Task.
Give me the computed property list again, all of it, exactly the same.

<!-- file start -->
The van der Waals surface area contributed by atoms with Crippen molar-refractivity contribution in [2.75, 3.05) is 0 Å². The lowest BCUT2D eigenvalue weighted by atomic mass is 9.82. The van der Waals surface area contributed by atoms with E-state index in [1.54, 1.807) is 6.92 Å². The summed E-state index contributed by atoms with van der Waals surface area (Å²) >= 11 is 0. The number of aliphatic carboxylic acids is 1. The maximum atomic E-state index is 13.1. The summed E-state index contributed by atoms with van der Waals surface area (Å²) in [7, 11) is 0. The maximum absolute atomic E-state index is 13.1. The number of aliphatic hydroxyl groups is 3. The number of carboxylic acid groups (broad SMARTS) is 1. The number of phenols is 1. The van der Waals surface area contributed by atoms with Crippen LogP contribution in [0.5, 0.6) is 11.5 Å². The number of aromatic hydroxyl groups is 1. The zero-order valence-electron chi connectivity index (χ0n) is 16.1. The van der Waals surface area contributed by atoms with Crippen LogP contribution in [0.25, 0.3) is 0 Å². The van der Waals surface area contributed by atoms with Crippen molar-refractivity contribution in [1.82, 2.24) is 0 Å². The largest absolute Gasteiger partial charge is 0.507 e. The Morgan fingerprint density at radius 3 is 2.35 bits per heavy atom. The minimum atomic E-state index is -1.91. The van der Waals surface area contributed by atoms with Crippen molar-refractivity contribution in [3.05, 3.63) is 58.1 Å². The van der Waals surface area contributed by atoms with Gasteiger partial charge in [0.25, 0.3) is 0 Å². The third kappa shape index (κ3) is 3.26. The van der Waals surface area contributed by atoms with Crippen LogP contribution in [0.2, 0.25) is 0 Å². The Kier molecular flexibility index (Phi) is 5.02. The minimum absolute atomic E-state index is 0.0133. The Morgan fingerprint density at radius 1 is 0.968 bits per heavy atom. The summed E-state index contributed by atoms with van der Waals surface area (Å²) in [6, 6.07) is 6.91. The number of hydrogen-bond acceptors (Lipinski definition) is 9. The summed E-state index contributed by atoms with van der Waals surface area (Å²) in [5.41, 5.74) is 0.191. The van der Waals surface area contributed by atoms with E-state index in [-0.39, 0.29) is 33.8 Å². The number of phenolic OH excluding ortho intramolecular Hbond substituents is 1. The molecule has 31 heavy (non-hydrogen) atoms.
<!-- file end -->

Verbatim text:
The van der Waals surface area contributed by atoms with Crippen molar-refractivity contribution in [2.75, 3.05) is 0 Å². The lowest BCUT2D eigenvalue weighted by atomic mass is 9.82. The van der Waals surface area contributed by atoms with E-state index in [1.54, 1.807) is 6.92 Å². The summed E-state index contributed by atoms with van der Waals surface area (Å²) >= 11 is 0. The number of aliphatic carboxylic acids is 1. The maximum atomic E-state index is 13.1. The summed E-state index contributed by atoms with van der Waals surface area (Å²) in [7, 11) is 0. The maximum absolute atomic E-state index is 13.1. The number of aliphatic hydroxyl groups is 3. The number of carboxylic acid groups (broad SMARTS) is 1. The number of phenols is 1. The van der Waals surface area contributed by atoms with Crippen LogP contribution in [0.5, 0.6) is 11.5 Å². The number of aromatic hydroxyl groups is 1. The zero-order valence-electron chi connectivity index (χ0n) is 16.1. The van der Waals surface area contributed by atoms with Crippen LogP contribution in [0.25, 0.3) is 0 Å². The van der Waals surface area contributed by atoms with Crippen molar-refractivity contribution in [1.82, 2.24) is 0 Å². The largest absolute Gasteiger partial charge is 0.507 e. The Morgan fingerprint density at radius 3 is 2.35 bits per heavy atom. The minimum atomic E-state index is -1.91. The van der Waals surface area contributed by atoms with Crippen molar-refractivity contribution in [3.05, 3.63) is 58.1 Å². The van der Waals surface area contributed by atoms with Gasteiger partial charge in [0.25, 0.3) is 0 Å². The third kappa shape index (κ3) is 3.26. The van der Waals surface area contributed by atoms with Crippen LogP contribution in [0.2, 0.25) is 0 Å². The Kier molecular flexibility index (Phi) is 5.02. The minimum absolute atomic E-state index is 0.0133. The Morgan fingerprint density at radius 1 is 0.968 bits per heavy atom. The summed E-state index contributed by atoms with van der Waals surface area (Å²) in [6, 6.07) is 6.91. The number of hydrogen-bond acceptors (Lipinski definition) is 9. The summed E-state index contributed by atoms with van der Waals surface area (Å²) in [5.41, 5.74) is 0.191. The van der Waals surface area contributed by atoms with E-state index in [-0.39, 0.29) is 33.8 Å². The number of phenolic OH excluding ortho intramolecular Hbond substituents is 1. The molecule has 31 heavy (non-hydrogen) atoms.